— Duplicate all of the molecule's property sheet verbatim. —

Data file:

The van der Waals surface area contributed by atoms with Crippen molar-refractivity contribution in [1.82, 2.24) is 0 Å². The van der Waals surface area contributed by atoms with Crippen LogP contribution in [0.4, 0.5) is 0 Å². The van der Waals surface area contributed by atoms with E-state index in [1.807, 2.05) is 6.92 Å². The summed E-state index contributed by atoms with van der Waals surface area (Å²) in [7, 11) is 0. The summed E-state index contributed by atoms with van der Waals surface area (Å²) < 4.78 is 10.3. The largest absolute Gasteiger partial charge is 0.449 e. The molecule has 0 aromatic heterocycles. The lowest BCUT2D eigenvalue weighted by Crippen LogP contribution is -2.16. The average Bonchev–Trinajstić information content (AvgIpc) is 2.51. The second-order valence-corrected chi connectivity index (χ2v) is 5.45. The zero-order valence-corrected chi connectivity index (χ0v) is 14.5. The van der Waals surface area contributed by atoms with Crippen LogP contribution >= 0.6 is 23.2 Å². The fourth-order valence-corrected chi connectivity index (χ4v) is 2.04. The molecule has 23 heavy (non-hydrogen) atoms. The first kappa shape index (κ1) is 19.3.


The van der Waals surface area contributed by atoms with Crippen molar-refractivity contribution in [1.82, 2.24) is 0 Å². The van der Waals surface area contributed by atoms with Crippen LogP contribution in [0.4, 0.5) is 0 Å². The van der Waals surface area contributed by atoms with E-state index in [1.807, 2.05) is 6.92 Å². The summed E-state index contributed by atoms with van der Waals surface area (Å²) in [7, 11) is 0. The summed E-state index contributed by atoms with van der Waals surface area (Å²) < 4.78 is 10.3. The largest absolute Gasteiger partial charge is 0.449 e. The molecule has 0 aromatic heterocycles. The lowest BCUT2D eigenvalue weighted by Crippen LogP contribution is -2.16. The average Bonchev–Trinajstić information content (AvgIpc) is 2.51. The second-order valence-corrected chi connectivity index (χ2v) is 5.45. The zero-order valence-corrected chi connectivity index (χ0v) is 14.5. The van der Waals surface area contributed by atoms with Crippen LogP contribution >= 0.6 is 23.2 Å². The fourth-order valence-corrected chi connectivity index (χ4v) is 2.04. The molecule has 23 heavy (non-hydrogen) atoms. The first kappa shape index (κ1) is 19.3.